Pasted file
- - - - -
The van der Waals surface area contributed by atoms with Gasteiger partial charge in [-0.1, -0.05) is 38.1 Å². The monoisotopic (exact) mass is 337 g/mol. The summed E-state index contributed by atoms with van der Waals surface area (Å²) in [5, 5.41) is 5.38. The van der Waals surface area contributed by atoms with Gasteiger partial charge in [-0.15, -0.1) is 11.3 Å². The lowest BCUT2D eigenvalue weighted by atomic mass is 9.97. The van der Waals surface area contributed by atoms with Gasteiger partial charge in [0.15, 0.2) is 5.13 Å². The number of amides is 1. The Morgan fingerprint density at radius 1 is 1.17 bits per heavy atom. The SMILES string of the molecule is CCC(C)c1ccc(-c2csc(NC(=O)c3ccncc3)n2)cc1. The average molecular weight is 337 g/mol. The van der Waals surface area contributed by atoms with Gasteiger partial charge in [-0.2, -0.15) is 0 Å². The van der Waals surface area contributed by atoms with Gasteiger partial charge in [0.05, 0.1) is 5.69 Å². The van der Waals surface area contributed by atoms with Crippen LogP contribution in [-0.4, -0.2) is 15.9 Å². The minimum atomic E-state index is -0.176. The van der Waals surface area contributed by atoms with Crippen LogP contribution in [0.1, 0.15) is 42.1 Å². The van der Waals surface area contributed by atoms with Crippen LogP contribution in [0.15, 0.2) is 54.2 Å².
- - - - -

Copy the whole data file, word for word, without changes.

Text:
The van der Waals surface area contributed by atoms with Gasteiger partial charge in [-0.1, -0.05) is 38.1 Å². The monoisotopic (exact) mass is 337 g/mol. The summed E-state index contributed by atoms with van der Waals surface area (Å²) in [5, 5.41) is 5.38. The van der Waals surface area contributed by atoms with Gasteiger partial charge in [-0.15, -0.1) is 11.3 Å². The lowest BCUT2D eigenvalue weighted by atomic mass is 9.97. The van der Waals surface area contributed by atoms with Gasteiger partial charge in [0.15, 0.2) is 5.13 Å². The number of amides is 1. The Morgan fingerprint density at radius 1 is 1.17 bits per heavy atom. The SMILES string of the molecule is CCC(C)c1ccc(-c2csc(NC(=O)c3ccncc3)n2)cc1. The average molecular weight is 337 g/mol. The van der Waals surface area contributed by atoms with Gasteiger partial charge in [-0.2, -0.15) is 0 Å². The van der Waals surface area contributed by atoms with Gasteiger partial charge in [0.05, 0.1) is 5.69 Å². The van der Waals surface area contributed by atoms with Crippen LogP contribution in [-0.4, -0.2) is 15.9 Å². The minimum atomic E-state index is -0.176. The van der Waals surface area contributed by atoms with Crippen LogP contribution in [0.1, 0.15) is 42.1 Å². The van der Waals surface area contributed by atoms with Crippen LogP contribution in [0.15, 0.2) is 54.2 Å².